As we went into April this year the weather really took a turn for the better and the unseasonably warm weather heralded in the start of the new field season. The Bluff beckoned and I was soon heading south and back into the Weald.
I was looking forward to seeing how my “cultivated” areas of clays and shales had fared throughout the Winter and to see if my raking up of the sediments had helped to expose any new fossil material. It really was a beautiful morning and, after signing in and talking to a few colleagues, I was soon heading into the quarry.
As I arrived at the top of the Bluff and looked down, the first thing that struck me was how high the water level had risen again – even higher than last Winter. This was disappointing and made travelling around the quarry awkward and long winded and I was surprised that the water had not been maintained at a lower level.
I stepped onto the bone bed on the south east face and began to prospect. Yet again it was obvious how we desperately needed new scrapings to facilitate our search for fossils. Undeterred I began the search in earnest and carefully worked my way to the first of my prepared areas where bone had occasionally cropped out over the last few years.
The first thing that occurred to me was how different the prepared bed looked from before. The raking up and natural erosion of the last seven months had certainly made a difference. But was there any new bone to find? Despite spending a considerable amount of time on the area, I failed to turn up a single fossil. I was quite disappointed.
Still it was worth a go and I then crossed the dirt track and continued the search in the same bed. This was another spot that had turned up crocodile teeth and scutes over the years but there was hardly any difference to the clay and sandstone from last Autumn and, unsurprisingly, nothing was found.
It was time to visit my second prepared area, the fish beds on the western bank. The high water was slapping right in to the base of these shales although it hadn’t actually reached the fossil bearing beds. Despite the previous raking of the shales, I have to say that they did not look all that different and, as I began the search in earnest, I knew in my heart that there would be very little to find. Unfortunately, I was proven right and found nothing.
I have to admit to feeling a little despondent and as I sat down for a bite to eat, I actually wondered, for the first time, if it was worth the trip. But the feeling soon passed and it was time to start the search on the northern face. This too was a struggle but at least I managed to winkle out a partial croc tooth which was something at least.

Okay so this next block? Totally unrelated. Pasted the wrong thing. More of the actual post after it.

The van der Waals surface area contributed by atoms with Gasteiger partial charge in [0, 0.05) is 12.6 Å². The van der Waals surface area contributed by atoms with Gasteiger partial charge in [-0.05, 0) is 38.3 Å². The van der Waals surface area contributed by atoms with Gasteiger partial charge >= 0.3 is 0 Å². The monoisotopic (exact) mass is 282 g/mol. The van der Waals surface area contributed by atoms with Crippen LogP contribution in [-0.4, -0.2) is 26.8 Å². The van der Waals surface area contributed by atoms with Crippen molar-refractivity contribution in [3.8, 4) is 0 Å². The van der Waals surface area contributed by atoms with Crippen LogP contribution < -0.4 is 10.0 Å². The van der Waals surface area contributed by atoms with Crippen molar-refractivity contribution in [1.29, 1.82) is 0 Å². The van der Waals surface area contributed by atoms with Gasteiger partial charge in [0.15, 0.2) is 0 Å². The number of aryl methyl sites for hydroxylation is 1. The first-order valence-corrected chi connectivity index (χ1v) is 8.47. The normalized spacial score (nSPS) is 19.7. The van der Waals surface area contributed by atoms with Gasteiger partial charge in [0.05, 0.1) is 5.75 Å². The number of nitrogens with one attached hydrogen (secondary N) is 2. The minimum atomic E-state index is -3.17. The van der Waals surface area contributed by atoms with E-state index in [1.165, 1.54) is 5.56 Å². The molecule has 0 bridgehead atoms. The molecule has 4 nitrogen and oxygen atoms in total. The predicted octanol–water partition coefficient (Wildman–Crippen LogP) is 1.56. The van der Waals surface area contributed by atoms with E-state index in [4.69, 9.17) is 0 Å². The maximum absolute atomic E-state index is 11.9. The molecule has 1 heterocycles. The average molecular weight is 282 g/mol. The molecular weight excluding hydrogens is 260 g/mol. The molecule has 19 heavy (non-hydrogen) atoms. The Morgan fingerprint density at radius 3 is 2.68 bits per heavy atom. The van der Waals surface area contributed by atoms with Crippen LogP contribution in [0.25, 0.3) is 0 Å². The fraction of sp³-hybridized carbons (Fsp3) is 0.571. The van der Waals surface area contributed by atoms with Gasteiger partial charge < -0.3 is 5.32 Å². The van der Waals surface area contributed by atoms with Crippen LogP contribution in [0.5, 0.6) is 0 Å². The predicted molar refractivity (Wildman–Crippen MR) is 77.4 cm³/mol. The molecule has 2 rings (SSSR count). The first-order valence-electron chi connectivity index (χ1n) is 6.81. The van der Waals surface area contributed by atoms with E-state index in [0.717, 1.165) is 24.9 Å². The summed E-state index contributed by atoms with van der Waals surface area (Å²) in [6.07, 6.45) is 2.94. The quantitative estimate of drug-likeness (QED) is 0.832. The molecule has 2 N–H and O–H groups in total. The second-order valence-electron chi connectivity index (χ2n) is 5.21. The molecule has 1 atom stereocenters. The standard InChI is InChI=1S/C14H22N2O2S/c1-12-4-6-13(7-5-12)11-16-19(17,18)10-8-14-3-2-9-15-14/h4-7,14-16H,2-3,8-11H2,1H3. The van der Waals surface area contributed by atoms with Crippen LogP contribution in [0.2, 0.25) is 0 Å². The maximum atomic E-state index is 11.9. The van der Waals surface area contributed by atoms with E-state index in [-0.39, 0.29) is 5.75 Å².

A little later I was having a chat with one of my colleagues who told me something that may be the turn around in fortune we all need. It seems that one of the maintenance crew has revealed that the owners of the brickworks, at long last, are looking to reopen the site late 2011 or early 2012, provided economic conditions are favourable.
This has still to be confirmed of course but if this turns out to be the case then it will mean much needed employment in the local area and, of course, fresh clay will be needed from the Bluff for the works and thus new exposures for us to explore. I cannot stress enough how much this is needed and I hope to confirm this news later this year.
Quarries 4 &5
Those of you familiar with this blog know that Quarry 4 has featured in many posts over the last couple of years and I have enjoyed sharing the story of my times there. Equally, you will also recall that the quarry is now closed and we were hoping to gain access to Quarry 5.
I can confirm that the contractors have almost finished landscaping Quarry 4 and the site is already being slowly flooded and great parts of it are now under water to some degree. The site is strictly off limits with no exceptions which is a shame since it would have nice to see if there was any more Liopleurodon material weathering out of the clay.
I can also confirm that we have gained extremely limited access to Quarry 5 now and the first field trip has taken place with some good finds. However, I am unable to provide any detail or images just now since I have been made aware that there have been one or two issues at the quarry which will need to be resolved before I am able to resume posting and it is possible that there will be a publicity ban regarding the venue.
This is unfortunate but necessary just now and I hope that I will be able to resume posting again in the near future even if it is in some form of reduced capacity. I will keep you informed of any developments.
More Media Issues
Brian Switek’s excellent article “Everybody Loves Tyrannosaurus” highlights an issue that has always aggravated us palaeo-types, namely the constant referral of every new palaeontological vertebrate discovery to Tyrannosaurus in one way or the other. This is always under discussion somewhere in the blogosphere or other palaeo-themed websites and it has become a particularly hot topic this year.
Every prehistoric discovery in the news, it seems, has to relate to Tyrannosaurus in one way or another even if it is clearly unrelated. Even if it is a fascinating mammalian discovery from 125 thousand years ago, the writers would normally say that the animal was “….walking around the landscape some 65 million years before Tyrannosaurus.” Why? Completely unrelated.
Everything is related to the tyrant king. All other discoveries are as big as, as powerful as, lived at the same time as etc etc – the list goes on and on. A combination of not understanding the science, headline grabbing and disrespect for the intelligence of the public in general are the main causes for this proliferation of nonsensical comparison.
Brian's article therefore can be considered very timely. Click on the link and go and check it out.